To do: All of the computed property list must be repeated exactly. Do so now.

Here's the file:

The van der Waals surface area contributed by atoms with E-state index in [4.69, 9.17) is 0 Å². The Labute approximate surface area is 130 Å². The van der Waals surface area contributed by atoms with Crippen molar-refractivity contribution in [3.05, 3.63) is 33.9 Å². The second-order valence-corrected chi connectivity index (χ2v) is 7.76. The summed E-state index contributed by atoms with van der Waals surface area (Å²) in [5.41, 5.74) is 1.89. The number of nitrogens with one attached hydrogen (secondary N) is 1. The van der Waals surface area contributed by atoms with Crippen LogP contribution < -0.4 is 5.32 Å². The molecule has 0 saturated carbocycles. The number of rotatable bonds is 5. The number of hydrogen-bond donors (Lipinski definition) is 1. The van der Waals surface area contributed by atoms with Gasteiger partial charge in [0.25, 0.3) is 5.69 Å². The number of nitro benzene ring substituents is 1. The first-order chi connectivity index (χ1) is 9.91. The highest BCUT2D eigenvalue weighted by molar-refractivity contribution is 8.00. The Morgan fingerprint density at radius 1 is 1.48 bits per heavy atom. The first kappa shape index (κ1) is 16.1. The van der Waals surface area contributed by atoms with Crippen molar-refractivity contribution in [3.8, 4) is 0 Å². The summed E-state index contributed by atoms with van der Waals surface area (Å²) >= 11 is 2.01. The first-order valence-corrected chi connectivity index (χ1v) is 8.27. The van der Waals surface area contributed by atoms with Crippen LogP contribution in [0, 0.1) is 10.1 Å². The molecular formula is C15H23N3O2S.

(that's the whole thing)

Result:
The van der Waals surface area contributed by atoms with E-state index in [4.69, 9.17) is 0 Å². The Labute approximate surface area is 130 Å². The van der Waals surface area contributed by atoms with Crippen molar-refractivity contribution in [3.05, 3.63) is 33.9 Å². The second-order valence-corrected chi connectivity index (χ2v) is 7.76. The summed E-state index contributed by atoms with van der Waals surface area (Å²) in [5.41, 5.74) is 1.89. The number of nitrogens with one attached hydrogen (secondary N) is 1. The van der Waals surface area contributed by atoms with Crippen LogP contribution < -0.4 is 5.32 Å². The molecule has 0 saturated carbocycles. The number of rotatable bonds is 5. The number of hydrogen-bond donors (Lipinski definition) is 1. The van der Waals surface area contributed by atoms with Gasteiger partial charge in [0.25, 0.3) is 5.69 Å². The number of nitro benzene ring substituents is 1. The first-order chi connectivity index (χ1) is 9.91. The highest BCUT2D eigenvalue weighted by molar-refractivity contribution is 8.00. The Morgan fingerprint density at radius 1 is 1.48 bits per heavy atom. The first kappa shape index (κ1) is 16.1. The van der Waals surface area contributed by atoms with Crippen molar-refractivity contribution in [3.8, 4) is 0 Å². The summed E-state index contributed by atoms with van der Waals surface area (Å²) >= 11 is 2.01. The first-order valence-corrected chi connectivity index (χ1v) is 8.27. The van der Waals surface area contributed by atoms with Crippen LogP contribution in [0, 0.1) is 10.1 Å². The molecular formula is C15H23N3O2S.